Chanuka commences on the 25th of Kislev and continues for 8 days.

  • During this period, one doesn’t fast or carry out any eulogies except for a Torah scholar in his presence.
  •  The mitzvah of lighting candles is obligatory upon all of us. Every household should have atleast one candle burning every night.
  •  The custom is to use olive oil for the Chanuka menorah. If olive oil cannot be found, then regular oil can be used, provided it is Kosher certified.
  •  Some people use candles to carry out the mitzvah
  • Enough oil or a long enough candle should be placed in the Menorah to last atleast ½ hour after nightfall.
  •  If many menorahs are being lit in the household, one should ensure that these are separate from each other.
  • All the candles or wicks should be on the same level, none lower, or higher than the other. It should also be set up in a straight row and not in a circle.
  • For those who use wicks and oil, any leftover oil in the Menorah or used wicks, should be destroyed after Chanuka, as one may not derive benefit from them. Unused oil remaining in the bottle may be used for any purpose.
  • It is customary to have an additional candle, called the ‘shamas’ which is used to kindle the Chanuka lights. One should position it, higher than the other candles. The Shamas may not be lit from the other candles
  •  One cannot derive any benefit from the lights of the Chanuka candles
  • As the Mitzvah of Chanuka is ‘pirsuma nisa’-publicizing the great miracles that happened, it is best to light the menorah in the presence of all household members.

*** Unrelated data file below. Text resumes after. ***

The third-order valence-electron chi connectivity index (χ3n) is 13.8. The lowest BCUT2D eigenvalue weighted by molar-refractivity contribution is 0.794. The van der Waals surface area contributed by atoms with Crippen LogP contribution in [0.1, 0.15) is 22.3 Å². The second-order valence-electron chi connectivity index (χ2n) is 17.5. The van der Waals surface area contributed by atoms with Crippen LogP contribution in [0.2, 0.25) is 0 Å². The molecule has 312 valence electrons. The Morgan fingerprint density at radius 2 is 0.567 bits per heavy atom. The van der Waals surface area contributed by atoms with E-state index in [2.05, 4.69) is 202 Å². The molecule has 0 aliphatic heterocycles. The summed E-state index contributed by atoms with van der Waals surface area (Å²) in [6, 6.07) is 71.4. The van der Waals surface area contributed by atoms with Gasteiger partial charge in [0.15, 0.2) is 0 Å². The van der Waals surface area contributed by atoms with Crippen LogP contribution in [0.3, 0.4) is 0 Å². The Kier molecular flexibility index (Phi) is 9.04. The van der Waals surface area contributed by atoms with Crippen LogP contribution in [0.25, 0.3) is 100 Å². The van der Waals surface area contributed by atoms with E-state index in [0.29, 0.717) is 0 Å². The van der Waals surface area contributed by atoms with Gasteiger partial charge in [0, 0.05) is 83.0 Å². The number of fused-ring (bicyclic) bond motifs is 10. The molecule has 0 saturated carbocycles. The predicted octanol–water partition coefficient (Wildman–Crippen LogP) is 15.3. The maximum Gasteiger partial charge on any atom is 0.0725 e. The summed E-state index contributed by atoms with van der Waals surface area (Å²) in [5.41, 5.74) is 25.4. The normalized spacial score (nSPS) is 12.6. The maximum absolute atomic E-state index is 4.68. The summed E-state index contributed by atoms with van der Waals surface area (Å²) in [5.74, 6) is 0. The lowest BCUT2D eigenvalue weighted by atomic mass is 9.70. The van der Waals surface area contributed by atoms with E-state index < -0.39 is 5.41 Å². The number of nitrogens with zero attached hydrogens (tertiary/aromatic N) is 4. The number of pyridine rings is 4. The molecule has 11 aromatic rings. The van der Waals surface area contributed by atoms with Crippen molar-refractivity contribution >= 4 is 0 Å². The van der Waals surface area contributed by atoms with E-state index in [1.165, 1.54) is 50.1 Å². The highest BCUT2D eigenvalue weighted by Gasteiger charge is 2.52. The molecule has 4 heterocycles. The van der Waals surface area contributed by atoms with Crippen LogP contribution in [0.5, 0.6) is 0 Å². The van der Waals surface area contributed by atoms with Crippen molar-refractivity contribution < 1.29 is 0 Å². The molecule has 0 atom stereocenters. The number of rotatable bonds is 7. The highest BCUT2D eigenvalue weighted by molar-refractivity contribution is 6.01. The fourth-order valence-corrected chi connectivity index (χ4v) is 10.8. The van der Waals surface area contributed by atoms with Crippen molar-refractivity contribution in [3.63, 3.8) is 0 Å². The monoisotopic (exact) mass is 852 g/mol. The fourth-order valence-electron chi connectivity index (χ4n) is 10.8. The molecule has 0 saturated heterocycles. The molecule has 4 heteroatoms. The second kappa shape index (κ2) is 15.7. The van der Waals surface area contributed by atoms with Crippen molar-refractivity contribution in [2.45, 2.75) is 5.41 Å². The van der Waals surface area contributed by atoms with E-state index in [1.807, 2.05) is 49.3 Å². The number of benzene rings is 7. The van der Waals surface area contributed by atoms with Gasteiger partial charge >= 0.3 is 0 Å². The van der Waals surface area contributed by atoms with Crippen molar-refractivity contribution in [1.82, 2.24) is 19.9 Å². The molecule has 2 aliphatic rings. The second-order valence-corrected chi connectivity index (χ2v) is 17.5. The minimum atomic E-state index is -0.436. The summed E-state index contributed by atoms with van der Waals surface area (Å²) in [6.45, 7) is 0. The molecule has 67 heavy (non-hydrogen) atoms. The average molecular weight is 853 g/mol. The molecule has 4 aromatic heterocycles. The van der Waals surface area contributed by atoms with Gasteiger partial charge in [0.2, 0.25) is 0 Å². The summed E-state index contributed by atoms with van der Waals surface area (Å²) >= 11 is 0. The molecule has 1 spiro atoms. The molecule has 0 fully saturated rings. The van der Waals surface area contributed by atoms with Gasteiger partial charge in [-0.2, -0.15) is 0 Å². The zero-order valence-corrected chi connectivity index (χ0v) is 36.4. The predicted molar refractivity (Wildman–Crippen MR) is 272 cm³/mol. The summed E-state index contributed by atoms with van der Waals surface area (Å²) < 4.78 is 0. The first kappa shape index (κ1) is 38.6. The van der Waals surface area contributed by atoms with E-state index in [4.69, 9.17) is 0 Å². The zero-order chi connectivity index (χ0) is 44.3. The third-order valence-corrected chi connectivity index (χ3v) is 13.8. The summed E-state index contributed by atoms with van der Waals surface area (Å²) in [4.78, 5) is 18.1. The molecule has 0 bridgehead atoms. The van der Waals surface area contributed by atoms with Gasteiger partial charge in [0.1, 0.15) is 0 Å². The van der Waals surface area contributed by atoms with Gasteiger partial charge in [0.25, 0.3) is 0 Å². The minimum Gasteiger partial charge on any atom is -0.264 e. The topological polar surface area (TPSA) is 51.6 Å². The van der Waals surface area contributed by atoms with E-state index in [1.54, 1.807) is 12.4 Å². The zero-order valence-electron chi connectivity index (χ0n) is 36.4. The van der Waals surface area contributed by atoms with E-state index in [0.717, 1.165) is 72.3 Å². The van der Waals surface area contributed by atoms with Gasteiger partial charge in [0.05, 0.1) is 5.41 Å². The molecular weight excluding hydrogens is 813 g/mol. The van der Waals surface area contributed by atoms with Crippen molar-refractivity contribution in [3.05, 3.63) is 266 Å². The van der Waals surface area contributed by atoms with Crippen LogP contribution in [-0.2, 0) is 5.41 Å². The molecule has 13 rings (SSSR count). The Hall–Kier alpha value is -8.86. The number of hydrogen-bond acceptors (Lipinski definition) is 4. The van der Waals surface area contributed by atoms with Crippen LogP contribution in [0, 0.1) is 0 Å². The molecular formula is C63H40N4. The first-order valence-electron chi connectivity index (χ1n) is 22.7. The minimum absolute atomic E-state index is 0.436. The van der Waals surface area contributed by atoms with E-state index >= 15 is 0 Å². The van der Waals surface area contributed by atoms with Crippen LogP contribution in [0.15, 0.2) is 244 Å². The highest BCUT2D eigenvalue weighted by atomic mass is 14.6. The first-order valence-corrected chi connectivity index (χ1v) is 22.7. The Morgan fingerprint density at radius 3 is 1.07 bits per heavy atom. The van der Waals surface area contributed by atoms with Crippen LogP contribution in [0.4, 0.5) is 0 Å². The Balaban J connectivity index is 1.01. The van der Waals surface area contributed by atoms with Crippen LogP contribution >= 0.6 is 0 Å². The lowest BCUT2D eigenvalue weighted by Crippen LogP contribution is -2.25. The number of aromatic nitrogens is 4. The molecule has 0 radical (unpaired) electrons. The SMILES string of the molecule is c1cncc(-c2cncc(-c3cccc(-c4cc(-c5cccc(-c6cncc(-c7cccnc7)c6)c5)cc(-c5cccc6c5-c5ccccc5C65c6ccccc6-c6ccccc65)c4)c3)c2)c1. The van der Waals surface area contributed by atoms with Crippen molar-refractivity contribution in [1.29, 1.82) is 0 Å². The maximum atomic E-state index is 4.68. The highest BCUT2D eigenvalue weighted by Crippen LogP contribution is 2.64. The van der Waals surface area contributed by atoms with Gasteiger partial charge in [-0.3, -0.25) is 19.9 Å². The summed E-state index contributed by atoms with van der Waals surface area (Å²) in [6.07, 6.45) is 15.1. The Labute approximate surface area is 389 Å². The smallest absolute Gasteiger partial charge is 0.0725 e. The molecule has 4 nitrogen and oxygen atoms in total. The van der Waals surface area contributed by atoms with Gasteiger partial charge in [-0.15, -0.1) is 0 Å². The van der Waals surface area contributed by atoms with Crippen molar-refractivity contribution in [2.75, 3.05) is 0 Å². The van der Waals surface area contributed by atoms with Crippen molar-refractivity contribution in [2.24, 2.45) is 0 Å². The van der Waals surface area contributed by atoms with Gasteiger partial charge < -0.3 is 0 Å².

• On the first night of Chanuka, 3 Brachot are said ‘LeHadlik Ner shel Chanuka’, ‘She’asah Nisim la’Avosainu’ and ‘Shehecheyanu’. On the remaining seven nights, only ‘LeHadlik Ner shel Chanuka’, ‘She’asah Nisim la’Avosainu’ are said.
  • On the first night, one places the candle on the extreme right of the Menorah (diagram 1) and each night thereafter, one adds a candle to the left (diagram 2), lighting from left to right (diagram 3), with the additional candle of that night, being lit first.
  • The Blessings should all be said prior to lighting the candles and one should not speak from the time of making the Brachot until the end of candlelighting.
  • Some light the Menorah at sunset, some light 10 minutes after sunset and there are those that light ½ hour after sunset. Others wait until after the Ma’ariv evening service and light after nightfall.
  • On Friday evening, prior to the onset of Shabbat, one should ensure that enough oil/candles are placed in the Menorah, in order that they should burn until atleast ½ hour after nightfall. The Chanuka candles should be lit prior to the Shabbat candles.
  • On Motzei Shabbat, some light the Chanuka candles prior to the Havdala, others do it after Havdala.
  • Once the candles have been lit, the custom is that women do not carry out any work during the first half hour that the candles are burning, cooking is permitted.
  • During Chanuka, we say the full Hallel every morning during the Shacharit service, praising Hashem for the great miracles bestowed upon us.
  • During Shmonei Esrei and Birkat Hamazon, we add the prayer of Al HaNisim.
  • It is customary for children to play dreidel (spinning the Chanuka top) and to receive Chanuka gelt . The letters on the dreidel are ‘nun’, ‘gimmel’, ‘hey’, ‘shin’ or ‘pey’ indicating that a great Nes (miracle) happened here or there (Israel). 
  • It is customary to eat dairy foods, as Yehudit, the daughter of Yochanan Kohen Gadol (High  Priest) was taken by the Greek ruler, who wished to defile her. She gave him cheese, causing him to be thirsty, and then wine, which caused him to get drunk, whereafter she killed him.
  • It is customary to eat food fried in oil (donuts, latkes, etc), commemorating the miracle of the Menorah.


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